Given that the water pump usually can't pick up about the last coupla gallons from the fresh tank, your grey and black tank capacity should theoretically be enough for your 37 gallons of fresh water, plus another 5 gallons from a jerry can (42 gallons total) plus the 10 gallons or so you'll add from digested solids and liquids from other than the fresh water tank.

However, if you're going to bring along more spare fresh water, you may also want a wheeled tote tank for the extra waste, and a ramp to get it up into the truck bed. Considering that, the boost model Yamaha with wheels may be the thing to do, if you think the nights are going to be hot all night.

BTW, have you given any thought as to where you're going to set up a notebook computer station? That's one reason I like the credenza and flip-up table in the 25 SS Safari over the L shaped couch in the CCDs.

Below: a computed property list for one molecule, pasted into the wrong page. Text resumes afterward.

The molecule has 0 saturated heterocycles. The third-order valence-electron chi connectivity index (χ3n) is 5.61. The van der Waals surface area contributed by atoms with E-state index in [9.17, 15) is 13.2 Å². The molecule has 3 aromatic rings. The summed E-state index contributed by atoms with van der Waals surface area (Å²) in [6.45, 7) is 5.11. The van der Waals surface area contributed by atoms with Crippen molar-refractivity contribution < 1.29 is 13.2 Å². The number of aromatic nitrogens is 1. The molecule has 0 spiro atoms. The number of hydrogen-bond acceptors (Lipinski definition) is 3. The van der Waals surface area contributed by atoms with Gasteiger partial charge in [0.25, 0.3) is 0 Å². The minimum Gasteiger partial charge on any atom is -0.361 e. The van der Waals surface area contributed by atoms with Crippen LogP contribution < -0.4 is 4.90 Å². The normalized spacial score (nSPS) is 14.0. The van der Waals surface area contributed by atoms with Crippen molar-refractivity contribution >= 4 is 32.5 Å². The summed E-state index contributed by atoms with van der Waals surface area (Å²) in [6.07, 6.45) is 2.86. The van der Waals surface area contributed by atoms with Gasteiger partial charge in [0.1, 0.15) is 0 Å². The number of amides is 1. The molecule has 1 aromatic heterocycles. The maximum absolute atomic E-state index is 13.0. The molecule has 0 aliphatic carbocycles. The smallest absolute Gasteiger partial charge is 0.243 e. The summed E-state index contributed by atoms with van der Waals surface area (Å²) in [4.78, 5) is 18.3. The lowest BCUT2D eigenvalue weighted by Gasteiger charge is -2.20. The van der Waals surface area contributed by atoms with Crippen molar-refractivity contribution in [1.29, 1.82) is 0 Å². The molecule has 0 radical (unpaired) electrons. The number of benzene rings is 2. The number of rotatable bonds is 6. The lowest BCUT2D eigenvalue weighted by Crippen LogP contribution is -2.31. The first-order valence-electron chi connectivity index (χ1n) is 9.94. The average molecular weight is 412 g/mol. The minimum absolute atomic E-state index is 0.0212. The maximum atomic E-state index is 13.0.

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Old 10-05-2003, 11:49 AM   #21
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Whoa! Am I reading this correctly? 596 lbs of cargo capacity for the 25 CCD?

With 39 gallons in the fresh tank, 6 in the water heater, and 3 in the black tank, at 8 lbs/gallon, that's 384 lbs. Add 60 for LP and you're up to 444 lbs.

Does that mean you only have 150 lbs left for food, cookware, dinnerware, utensils, cleaning and bathing supplies, toiletries, linens and clothes, TV, DVD, VCR, satellite receiver, inverter, and notebook computer and printer (amongst other things I may have missed)?

You'd DEFINITELY want a tote tank if you added another 5 gallons and 40 lbs of water!

What's the GVWR on a 25 CCD?
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Old 10-05-2003, 01:32 PM   #22
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Maurice,

Thanks for all of your knowledge. You have definitely given me a lot to think about.

To answer your question, the GVWR for the 25' International CCD is 6,300 lbs.